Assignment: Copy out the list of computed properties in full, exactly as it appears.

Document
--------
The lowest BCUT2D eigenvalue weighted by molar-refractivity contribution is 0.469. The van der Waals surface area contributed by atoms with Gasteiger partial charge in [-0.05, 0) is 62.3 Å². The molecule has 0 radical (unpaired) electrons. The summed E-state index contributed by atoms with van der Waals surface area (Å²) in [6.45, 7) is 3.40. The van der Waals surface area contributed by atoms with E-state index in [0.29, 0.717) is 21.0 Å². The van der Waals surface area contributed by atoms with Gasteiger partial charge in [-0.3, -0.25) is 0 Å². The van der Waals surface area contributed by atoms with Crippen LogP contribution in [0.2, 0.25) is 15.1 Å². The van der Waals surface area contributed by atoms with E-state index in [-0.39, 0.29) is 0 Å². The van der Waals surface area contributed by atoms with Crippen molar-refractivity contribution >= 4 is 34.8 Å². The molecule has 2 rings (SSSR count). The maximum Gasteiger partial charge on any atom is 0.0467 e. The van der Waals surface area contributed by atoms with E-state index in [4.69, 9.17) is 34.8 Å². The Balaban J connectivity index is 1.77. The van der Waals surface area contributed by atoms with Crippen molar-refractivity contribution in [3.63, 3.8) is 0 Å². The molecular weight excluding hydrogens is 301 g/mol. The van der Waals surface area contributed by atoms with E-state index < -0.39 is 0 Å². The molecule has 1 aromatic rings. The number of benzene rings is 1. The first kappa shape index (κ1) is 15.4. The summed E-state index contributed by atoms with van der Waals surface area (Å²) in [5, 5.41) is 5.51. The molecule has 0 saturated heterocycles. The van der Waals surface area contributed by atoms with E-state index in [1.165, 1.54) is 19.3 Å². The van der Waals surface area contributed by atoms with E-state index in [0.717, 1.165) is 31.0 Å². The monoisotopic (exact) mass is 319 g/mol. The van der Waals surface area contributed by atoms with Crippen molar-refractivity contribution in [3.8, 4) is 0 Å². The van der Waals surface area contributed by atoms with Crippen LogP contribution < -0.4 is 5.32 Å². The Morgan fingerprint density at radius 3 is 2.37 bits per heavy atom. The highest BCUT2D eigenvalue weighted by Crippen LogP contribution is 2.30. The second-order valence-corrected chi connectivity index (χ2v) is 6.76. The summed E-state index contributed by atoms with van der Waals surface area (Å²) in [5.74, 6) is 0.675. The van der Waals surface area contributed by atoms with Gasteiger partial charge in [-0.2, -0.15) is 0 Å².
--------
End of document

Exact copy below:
The lowest BCUT2D eigenvalue weighted by molar-refractivity contribution is 0.469. The van der Waals surface area contributed by atoms with Gasteiger partial charge in [-0.05, 0) is 62.3 Å². The molecule has 0 radical (unpaired) electrons. The summed E-state index contributed by atoms with van der Waals surface area (Å²) in [6.45, 7) is 3.40. The van der Waals surface area contributed by atoms with E-state index in [0.29, 0.717) is 21.0 Å². The van der Waals surface area contributed by atoms with Gasteiger partial charge in [-0.3, -0.25) is 0 Å². The van der Waals surface area contributed by atoms with Crippen LogP contribution in [0.2, 0.25) is 15.1 Å². The van der Waals surface area contributed by atoms with E-state index in [-0.39, 0.29) is 0 Å². The van der Waals surface area contributed by atoms with Crippen molar-refractivity contribution >= 4 is 34.8 Å². The molecule has 2 rings (SSSR count). The maximum Gasteiger partial charge on any atom is 0.0467 e. The van der Waals surface area contributed by atoms with E-state index in [4.69, 9.17) is 34.8 Å². The Balaban J connectivity index is 1.77. The van der Waals surface area contributed by atoms with Crippen molar-refractivity contribution in [3.63, 3.8) is 0 Å². The molecular weight excluding hydrogens is 301 g/mol. The van der Waals surface area contributed by atoms with E-state index < -0.39 is 0 Å². The molecule has 1 aromatic rings. The number of benzene rings is 1. The first kappa shape index (κ1) is 15.4. The summed E-state index contributed by atoms with van der Waals surface area (Å²) in [5, 5.41) is 5.51. The molecule has 0 saturated heterocycles. The van der Waals surface area contributed by atoms with E-state index in [1.165, 1.54) is 19.3 Å². The van der Waals surface area contributed by atoms with E-state index in [0.717, 1.165) is 31.0 Å². The monoisotopic (exact) mass is 319 g/mol. The van der Waals surface area contributed by atoms with Crippen molar-refractivity contribution in [3.8, 4) is 0 Å². The van der Waals surface area contributed by atoms with Crippen LogP contribution < -0.4 is 5.32 Å². The Morgan fingerprint density at radius 3 is 2.37 bits per heavy atom. The highest BCUT2D eigenvalue weighted by Crippen LogP contribution is 2.30. The second-order valence-corrected chi connectivity index (χ2v) is 6.76. The summed E-state index contributed by atoms with van der Waals surface area (Å²) in [5.74, 6) is 0.675. The van der Waals surface area contributed by atoms with Gasteiger partial charge in [-0.2, -0.15) is 0 Å².